they put 100 fbi agents on the enron case.

there were 1,000 fbi agents working  on the savings and loan cases.

the current crisis is roughly 40 times bigger in size.
as late as 2008, there were 120 fbi agents working on fraud nationwide.
the were 120 agents to deal with one million cases of mortgage fraud a year.
what are 120 agents going to do spread over 56 field offices?

there is no manpower to investigate anything serious.
all they can do is the little stuff.
what is the chance that a perpetrator of big time fraud will be caught?
the chances are effectively 0.

if they can clear 1000 to 2000 cases each year, and there are a million ...........you get the picture.

you might as well be throwing beach sand in the ocean, while planning a walk to hawaii.

it's utterly useless.
the fbi, in 2008, figured these plans were nuts, and created a plan to allocate resources to look at  the big lenders who did the fraudulent loans.
bush's attorney general killed the plan, and stupidly refused to create a national task force to go after the mortgage fraud, calling it "little white collar street crime."
he assigned his agents to only look at piddly stuff."
end of bill black notes

 is the current administration, in it's 'adamant' pursuit against white collar crime adding agents or stepping up the pace?
above from my notes of recent remarks by bill black: 

aloc note: there are currently 261 fbi agents working white collar crime, an outgunned army, for sure.
i bet on the turtle every time.
Bill Black is currently an Associate Professor of Economics and Law at the University of Missouri-Kansas City School of Law. He was the Executive Director of the Institute for Fraud Prevention from 2005-2007 and previously taught at the LBJ School of Public Affairs at the University of Texas, and at Santa Clara University.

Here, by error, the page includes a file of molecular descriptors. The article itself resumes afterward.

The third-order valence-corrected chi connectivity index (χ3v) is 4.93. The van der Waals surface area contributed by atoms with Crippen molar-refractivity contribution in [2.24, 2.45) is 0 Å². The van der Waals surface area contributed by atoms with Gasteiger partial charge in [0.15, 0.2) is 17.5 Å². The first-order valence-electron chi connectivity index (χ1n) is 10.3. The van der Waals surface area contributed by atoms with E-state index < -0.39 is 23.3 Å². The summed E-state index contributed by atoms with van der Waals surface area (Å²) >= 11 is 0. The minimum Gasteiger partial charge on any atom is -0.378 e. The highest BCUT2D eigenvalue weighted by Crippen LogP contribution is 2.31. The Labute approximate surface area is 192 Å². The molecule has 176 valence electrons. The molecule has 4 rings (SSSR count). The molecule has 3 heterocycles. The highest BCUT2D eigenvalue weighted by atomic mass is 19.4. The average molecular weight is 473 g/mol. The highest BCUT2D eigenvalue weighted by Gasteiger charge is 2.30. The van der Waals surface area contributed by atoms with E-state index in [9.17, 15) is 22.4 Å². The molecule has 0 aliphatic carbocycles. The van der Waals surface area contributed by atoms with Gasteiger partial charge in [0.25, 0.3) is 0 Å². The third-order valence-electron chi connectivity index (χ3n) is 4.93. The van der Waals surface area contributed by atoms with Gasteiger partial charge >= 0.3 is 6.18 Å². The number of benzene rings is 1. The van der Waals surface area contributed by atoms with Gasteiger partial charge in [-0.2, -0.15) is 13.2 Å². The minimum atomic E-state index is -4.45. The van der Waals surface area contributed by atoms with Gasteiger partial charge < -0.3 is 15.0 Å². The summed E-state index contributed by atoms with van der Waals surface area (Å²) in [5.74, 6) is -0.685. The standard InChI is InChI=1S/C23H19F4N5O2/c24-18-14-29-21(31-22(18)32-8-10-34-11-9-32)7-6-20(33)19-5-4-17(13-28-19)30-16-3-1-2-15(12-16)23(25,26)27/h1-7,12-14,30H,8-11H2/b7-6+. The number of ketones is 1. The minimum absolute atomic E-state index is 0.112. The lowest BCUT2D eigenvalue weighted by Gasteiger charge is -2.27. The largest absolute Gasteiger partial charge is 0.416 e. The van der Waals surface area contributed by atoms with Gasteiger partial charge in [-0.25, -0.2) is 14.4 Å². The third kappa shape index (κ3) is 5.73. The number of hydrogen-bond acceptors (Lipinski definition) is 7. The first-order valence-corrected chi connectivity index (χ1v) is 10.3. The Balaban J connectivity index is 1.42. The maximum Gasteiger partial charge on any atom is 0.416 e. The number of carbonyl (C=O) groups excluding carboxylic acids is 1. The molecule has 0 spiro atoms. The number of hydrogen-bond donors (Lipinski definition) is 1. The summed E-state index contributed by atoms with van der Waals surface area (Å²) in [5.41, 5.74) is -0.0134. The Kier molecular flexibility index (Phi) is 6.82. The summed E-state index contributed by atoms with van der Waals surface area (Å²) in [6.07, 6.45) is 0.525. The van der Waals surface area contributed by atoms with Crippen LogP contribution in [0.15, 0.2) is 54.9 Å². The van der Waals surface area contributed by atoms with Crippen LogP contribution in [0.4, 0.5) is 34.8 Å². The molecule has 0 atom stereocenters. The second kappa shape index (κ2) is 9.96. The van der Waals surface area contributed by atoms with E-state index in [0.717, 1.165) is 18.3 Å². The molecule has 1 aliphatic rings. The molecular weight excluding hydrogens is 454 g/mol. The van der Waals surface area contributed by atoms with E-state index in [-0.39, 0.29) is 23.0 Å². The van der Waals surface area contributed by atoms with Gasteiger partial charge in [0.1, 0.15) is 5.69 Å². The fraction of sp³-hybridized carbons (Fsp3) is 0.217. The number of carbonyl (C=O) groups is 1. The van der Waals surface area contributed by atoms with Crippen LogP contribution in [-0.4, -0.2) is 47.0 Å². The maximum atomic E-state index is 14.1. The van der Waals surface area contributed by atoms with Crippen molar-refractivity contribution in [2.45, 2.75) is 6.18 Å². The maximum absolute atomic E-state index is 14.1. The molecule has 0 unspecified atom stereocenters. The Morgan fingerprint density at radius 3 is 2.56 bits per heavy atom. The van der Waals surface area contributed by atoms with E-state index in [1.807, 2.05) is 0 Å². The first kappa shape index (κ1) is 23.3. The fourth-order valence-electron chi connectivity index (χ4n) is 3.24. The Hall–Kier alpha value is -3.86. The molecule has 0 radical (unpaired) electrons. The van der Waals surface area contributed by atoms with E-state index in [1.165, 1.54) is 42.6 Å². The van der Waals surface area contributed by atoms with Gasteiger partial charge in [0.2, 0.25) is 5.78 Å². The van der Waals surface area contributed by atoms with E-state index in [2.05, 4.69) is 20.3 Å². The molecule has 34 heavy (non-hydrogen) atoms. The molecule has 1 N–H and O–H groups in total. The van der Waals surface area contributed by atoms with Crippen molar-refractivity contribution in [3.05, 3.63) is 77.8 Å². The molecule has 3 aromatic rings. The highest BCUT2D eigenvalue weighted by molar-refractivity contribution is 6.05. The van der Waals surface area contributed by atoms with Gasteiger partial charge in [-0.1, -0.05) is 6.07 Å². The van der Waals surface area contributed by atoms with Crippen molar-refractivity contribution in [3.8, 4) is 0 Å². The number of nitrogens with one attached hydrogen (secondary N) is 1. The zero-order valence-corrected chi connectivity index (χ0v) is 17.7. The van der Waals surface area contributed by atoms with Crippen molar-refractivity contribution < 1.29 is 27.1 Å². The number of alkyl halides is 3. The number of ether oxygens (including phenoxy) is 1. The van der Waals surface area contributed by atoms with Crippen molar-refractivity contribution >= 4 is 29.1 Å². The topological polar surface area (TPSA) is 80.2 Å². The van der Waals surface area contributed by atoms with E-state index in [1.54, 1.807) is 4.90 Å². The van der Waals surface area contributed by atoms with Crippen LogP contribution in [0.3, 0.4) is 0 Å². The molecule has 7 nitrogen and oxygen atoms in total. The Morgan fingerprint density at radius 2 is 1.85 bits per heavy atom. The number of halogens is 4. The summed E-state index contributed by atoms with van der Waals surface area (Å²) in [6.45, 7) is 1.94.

Black was litigation director for the Federal Home Loan Bank Board (FHLBB) from 1984 to 1986, deputy director of the Federal Savings and Loan Insurance Corporation (FSLIC) in 1987, and Senior VP and the General Counsel of the Federal Home Loan Bank of San Francisco from 1987 to 1989, which regulated some of the largest thrift banks in the U.S.[2]

[edit]Savings and Loan Scandal

Black was a central figure in exposing Congressional corruption during the Savings and Loan Crisis. He took the notes during the Keating Five meeting that were later published in the press, and brought the event to national attention and a congressional investigation.
According to Bill Moyers,
"The former Director of the Institute for Fraud Prevention now teaches Economics and Law at the University of Missouri, Kansas City. During the savings and loan crisis, it was Black who accused then-house speaker Jim Wright and five US Senators, including John Glenn and John McCain, of doing favors for the S&L's in exchange for contributions and other perks. The senators got off with a slap on the wrist, but so enraged was one of those bankers, Charles Keating — after whom the senate's so-called "Keating Five" were named — he sent a memo that read, in part, "get Black — kill him dead." Metaphorically, of course. Of course."[3]

i bet on the turtle every time.

tchaikovsky 6